What do you think people will perceive you as?
I think that at first glance, you can perceive me to be a maybe self-centered and arrogant person. Thanks in due part to my self-righteousness sometimes. I love my eyes. I love my smile, my pearly whites. I love my hair. I love all that stuff. But I think when you talk to me, you can find out really quickly that there's a lot more to me than just the wall that might be put up just by my genetics and great looks. I really care about people. So I would hope that, by the end of this entire game, people can perceive me as one of the more likable kids that they've ever met. Because that's all I am in their eyes, probably a kid. But I gotta prove that I'm a lot more than that.
What type of player are you looking for in an alliance?
Honestly, for an alliance, I'm really just looking for somebody that is willing to give their all to me like I am to them. Because in this game, it is really hard to come across loyalty and respect for everybody else. That's something that I just carry with me. I wear my heart on my sleeve. And so somebody that's willing to give me their all, I'm willing to give to them. That's somebody I want to take to the end. Also, it will help if they're funny. It'll help if they're cool. I like being around good people. If I have to drag somebody along, but they don't want to be there, and they hate the sand and fish, and everything sucks, I don't want to be around that all the time. So it'd be nice if I could get a positive person willing to give me everything I have to them.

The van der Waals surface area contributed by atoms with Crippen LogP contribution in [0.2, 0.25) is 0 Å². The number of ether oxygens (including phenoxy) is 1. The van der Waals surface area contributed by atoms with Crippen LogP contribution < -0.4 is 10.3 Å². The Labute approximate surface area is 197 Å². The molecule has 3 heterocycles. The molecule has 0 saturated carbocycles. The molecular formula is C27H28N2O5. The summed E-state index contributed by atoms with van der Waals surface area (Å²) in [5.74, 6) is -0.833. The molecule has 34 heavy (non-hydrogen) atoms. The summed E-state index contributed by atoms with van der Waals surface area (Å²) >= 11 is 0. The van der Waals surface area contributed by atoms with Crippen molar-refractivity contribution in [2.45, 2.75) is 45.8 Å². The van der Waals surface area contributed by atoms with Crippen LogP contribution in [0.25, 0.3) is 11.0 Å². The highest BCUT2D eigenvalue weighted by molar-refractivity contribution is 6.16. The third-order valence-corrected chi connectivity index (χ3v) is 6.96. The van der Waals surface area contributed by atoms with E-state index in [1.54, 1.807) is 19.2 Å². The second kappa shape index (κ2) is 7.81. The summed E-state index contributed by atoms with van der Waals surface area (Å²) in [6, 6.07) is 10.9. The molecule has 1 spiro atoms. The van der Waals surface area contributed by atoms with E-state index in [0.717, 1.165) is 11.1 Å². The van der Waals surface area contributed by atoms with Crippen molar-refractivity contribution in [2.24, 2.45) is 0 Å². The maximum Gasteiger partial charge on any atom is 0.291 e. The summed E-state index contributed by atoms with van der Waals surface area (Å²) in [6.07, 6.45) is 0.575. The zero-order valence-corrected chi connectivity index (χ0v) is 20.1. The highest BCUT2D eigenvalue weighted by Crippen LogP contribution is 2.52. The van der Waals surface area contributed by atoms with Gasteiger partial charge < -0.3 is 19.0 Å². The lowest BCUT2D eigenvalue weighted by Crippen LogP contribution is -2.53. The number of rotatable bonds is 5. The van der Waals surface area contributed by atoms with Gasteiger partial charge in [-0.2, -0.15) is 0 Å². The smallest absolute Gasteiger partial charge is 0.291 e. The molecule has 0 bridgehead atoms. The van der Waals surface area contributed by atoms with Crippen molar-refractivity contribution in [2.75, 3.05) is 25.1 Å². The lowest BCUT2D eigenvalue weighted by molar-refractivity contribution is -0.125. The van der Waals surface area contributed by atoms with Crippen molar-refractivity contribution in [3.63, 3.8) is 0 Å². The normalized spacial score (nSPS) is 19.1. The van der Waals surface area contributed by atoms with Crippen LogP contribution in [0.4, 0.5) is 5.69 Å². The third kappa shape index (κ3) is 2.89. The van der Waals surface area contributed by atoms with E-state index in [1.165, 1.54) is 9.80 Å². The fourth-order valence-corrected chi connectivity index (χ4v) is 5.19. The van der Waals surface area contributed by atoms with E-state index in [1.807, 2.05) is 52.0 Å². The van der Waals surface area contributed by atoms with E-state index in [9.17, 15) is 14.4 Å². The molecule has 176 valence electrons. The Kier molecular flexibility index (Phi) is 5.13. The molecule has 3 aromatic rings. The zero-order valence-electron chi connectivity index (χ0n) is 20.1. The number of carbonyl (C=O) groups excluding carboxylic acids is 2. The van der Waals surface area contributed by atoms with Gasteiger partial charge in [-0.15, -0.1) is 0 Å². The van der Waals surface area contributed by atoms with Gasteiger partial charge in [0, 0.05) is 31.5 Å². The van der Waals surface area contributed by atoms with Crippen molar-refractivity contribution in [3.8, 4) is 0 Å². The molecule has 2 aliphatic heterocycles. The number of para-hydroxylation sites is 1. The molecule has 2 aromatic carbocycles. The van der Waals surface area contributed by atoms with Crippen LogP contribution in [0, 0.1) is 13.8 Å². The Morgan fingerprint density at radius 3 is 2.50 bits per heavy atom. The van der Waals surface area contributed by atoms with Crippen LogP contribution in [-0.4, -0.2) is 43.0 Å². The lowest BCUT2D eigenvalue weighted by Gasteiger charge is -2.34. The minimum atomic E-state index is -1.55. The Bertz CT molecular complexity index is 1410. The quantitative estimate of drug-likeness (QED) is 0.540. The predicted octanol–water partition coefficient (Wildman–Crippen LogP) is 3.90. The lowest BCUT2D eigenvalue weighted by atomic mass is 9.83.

How eager will you be to look for advantages in the game?
I think that advantages in this game are more important now than ever. It's such a freaking slippery slope, though. You can't go out and look on your own, or else you're hosed. You're done. As I said, we're swimming back; we're done. So I think the eagerness is going to come from my position in the game. If it's apparent that people aren't talking to me and I'm not getting what's happening at Tribal, you best believe my butt's going to be out there knee deep in the water, knee deep in the dirt, whatever it is, looking for advantages. I'll be ten feet up high or down below. I'll look everywhere if I have to. I want to stay alive in this game as long as I possibly can.
Next, check out our interview with Survivor 43 contestant Owen Knight.